But it uses median household income, which is not the best measurement IMO in defining "working poor". Doesn't mean it's wrong or even off; even "average household income" would be similarly skewed. Separating presidential preference by specific income bracket, and those by percentage of state electorate (not national: we all know Hillary won the popular vote, which is not how we elect presidents, unfortunately) might give me a better grasp on agreement with your original premise.
But for all I know this is the best way this can be measured.
The link is most interesting -- relative to me, anyway -- in its blaming Bernie Sanders for "the most dishonest liberal saying". I would have expected nothing less from a writer from Jezebel.
"working poor" does not = "poorly educated" most certainly does not = "hillbilly"
"Blue collar whites" may correlate to "working poor" depending on how the terms are are defined and then how they are polled/surveyed, and there may some overlap of the demographic circles. But I am dubious there is enough to stretch to the assertion made (of which I will patiently wait for some verification nevertheless).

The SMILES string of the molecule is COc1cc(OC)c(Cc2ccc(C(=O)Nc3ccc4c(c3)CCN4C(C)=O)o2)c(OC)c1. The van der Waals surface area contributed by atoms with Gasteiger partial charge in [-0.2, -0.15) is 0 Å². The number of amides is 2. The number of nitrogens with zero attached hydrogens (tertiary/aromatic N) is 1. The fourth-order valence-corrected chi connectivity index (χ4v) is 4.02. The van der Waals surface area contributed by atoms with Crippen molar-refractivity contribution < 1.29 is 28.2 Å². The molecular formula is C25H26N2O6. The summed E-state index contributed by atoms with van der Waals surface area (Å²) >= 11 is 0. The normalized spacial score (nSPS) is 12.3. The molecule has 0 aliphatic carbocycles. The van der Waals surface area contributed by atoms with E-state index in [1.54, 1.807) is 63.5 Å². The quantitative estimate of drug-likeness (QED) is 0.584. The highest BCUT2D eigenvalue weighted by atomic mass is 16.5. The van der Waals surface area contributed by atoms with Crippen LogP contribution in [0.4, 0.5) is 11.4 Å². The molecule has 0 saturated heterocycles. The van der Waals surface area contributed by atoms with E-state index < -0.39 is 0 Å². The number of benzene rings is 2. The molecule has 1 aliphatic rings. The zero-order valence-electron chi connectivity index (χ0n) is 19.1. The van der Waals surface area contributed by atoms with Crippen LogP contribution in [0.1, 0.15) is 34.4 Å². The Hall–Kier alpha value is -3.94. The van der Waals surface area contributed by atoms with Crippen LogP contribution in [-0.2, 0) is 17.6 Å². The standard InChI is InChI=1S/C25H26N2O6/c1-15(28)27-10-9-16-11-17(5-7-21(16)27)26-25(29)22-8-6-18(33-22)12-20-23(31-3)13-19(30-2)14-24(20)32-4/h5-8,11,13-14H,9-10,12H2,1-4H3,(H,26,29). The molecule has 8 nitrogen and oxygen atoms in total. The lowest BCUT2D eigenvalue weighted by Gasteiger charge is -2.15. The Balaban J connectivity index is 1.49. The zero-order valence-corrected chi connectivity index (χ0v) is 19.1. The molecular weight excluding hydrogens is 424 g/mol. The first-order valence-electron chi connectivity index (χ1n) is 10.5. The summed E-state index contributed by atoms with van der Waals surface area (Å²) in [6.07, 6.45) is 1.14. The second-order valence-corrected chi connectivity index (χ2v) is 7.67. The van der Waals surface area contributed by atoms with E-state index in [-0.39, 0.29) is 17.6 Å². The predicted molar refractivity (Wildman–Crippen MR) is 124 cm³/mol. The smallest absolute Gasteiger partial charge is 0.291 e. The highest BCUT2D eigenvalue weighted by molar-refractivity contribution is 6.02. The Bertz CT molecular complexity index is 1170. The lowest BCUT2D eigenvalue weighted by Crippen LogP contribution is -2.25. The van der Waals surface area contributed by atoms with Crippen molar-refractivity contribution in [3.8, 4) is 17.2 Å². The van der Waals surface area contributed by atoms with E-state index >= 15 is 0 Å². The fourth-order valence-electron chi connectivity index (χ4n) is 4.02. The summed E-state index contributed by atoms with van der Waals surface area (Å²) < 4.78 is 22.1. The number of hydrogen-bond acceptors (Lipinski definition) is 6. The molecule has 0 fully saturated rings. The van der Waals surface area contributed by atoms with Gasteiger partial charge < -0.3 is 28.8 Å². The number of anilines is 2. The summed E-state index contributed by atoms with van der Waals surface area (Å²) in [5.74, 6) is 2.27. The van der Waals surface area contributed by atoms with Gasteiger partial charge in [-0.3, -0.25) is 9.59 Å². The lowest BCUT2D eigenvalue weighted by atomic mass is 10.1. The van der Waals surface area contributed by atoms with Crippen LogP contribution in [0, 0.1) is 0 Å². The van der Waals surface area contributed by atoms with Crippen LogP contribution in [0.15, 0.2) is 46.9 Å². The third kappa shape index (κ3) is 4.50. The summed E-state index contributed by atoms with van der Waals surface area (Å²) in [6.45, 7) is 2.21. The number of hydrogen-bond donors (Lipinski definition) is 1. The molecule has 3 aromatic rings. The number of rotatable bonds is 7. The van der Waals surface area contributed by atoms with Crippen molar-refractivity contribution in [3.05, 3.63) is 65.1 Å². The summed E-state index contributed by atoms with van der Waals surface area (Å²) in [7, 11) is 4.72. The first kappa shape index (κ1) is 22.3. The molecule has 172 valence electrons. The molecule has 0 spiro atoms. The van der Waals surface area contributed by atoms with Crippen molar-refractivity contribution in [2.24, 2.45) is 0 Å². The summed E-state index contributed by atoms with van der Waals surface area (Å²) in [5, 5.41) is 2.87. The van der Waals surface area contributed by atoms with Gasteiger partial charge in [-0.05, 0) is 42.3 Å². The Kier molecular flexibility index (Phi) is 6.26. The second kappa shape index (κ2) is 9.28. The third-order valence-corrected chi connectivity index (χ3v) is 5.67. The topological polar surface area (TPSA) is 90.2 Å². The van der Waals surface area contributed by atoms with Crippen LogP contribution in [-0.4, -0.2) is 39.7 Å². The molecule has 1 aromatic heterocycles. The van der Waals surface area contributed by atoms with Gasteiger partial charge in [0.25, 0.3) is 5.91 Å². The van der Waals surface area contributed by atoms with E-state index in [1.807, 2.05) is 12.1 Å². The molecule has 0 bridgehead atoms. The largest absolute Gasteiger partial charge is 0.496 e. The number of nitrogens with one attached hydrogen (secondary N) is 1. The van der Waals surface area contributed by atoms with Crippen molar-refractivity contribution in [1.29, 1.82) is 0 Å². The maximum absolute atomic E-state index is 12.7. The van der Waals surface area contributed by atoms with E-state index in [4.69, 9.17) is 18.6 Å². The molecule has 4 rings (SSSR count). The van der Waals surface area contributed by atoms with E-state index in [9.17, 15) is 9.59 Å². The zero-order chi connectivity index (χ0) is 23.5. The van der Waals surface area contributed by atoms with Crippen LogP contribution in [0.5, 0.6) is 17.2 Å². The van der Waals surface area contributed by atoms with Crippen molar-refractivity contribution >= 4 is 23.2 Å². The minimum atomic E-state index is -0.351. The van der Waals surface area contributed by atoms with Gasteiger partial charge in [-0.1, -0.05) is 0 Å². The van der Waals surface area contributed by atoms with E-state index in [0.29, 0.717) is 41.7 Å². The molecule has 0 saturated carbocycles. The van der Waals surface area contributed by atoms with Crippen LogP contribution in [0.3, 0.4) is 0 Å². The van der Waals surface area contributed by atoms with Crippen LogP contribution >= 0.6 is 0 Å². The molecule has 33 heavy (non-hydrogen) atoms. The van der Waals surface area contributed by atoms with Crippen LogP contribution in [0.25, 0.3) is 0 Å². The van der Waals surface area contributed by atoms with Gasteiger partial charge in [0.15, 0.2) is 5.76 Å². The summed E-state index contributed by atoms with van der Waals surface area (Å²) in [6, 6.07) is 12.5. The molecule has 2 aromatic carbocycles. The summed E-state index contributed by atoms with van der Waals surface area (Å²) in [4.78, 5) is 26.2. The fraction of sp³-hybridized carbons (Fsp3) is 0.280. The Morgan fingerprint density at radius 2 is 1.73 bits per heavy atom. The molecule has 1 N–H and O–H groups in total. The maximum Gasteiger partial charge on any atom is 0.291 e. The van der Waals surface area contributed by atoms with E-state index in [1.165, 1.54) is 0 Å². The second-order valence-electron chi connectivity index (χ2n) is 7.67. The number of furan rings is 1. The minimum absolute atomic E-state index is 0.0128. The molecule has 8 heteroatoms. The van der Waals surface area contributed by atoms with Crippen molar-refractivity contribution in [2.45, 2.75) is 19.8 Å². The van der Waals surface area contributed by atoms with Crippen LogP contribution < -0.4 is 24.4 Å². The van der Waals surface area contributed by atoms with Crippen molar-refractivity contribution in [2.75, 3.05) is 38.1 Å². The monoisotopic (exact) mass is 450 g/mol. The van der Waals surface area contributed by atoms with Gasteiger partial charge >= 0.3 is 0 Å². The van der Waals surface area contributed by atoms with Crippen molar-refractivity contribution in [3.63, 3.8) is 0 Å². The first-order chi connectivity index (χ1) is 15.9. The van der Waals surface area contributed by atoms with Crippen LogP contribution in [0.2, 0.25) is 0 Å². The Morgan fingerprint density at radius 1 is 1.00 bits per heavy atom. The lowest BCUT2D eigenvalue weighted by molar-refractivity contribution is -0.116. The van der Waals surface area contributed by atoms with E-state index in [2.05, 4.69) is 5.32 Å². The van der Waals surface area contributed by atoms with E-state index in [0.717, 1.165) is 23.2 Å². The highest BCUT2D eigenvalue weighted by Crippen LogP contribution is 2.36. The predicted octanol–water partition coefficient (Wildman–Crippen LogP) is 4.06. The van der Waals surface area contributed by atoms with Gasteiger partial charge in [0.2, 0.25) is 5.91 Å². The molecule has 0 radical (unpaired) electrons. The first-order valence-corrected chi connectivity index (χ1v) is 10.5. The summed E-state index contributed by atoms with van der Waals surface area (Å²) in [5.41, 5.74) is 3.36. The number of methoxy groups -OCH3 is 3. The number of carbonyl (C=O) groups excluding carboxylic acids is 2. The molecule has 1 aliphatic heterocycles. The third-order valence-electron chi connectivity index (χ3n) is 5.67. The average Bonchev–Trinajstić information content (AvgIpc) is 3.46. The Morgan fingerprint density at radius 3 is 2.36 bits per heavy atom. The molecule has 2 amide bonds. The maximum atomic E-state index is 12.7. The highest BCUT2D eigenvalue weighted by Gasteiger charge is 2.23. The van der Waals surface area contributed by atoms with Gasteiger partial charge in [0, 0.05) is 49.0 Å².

the "Democrat" as old, white, male, and fatigued, while the "Republican" is the same except for the exhausted part? Passivity replaced with high aggression and agitation?
The message we all get, the one the GOP regularly sends to women who dare speak up on their own behalf -- or for a better world -- is clear but I'm not sure the poor lady trembling back over to the slouchy, condescending Dem is the outreach effort the party would wish to have shown. Even in satire.
Course it's just a toon; maybe shouldn't read too much into it.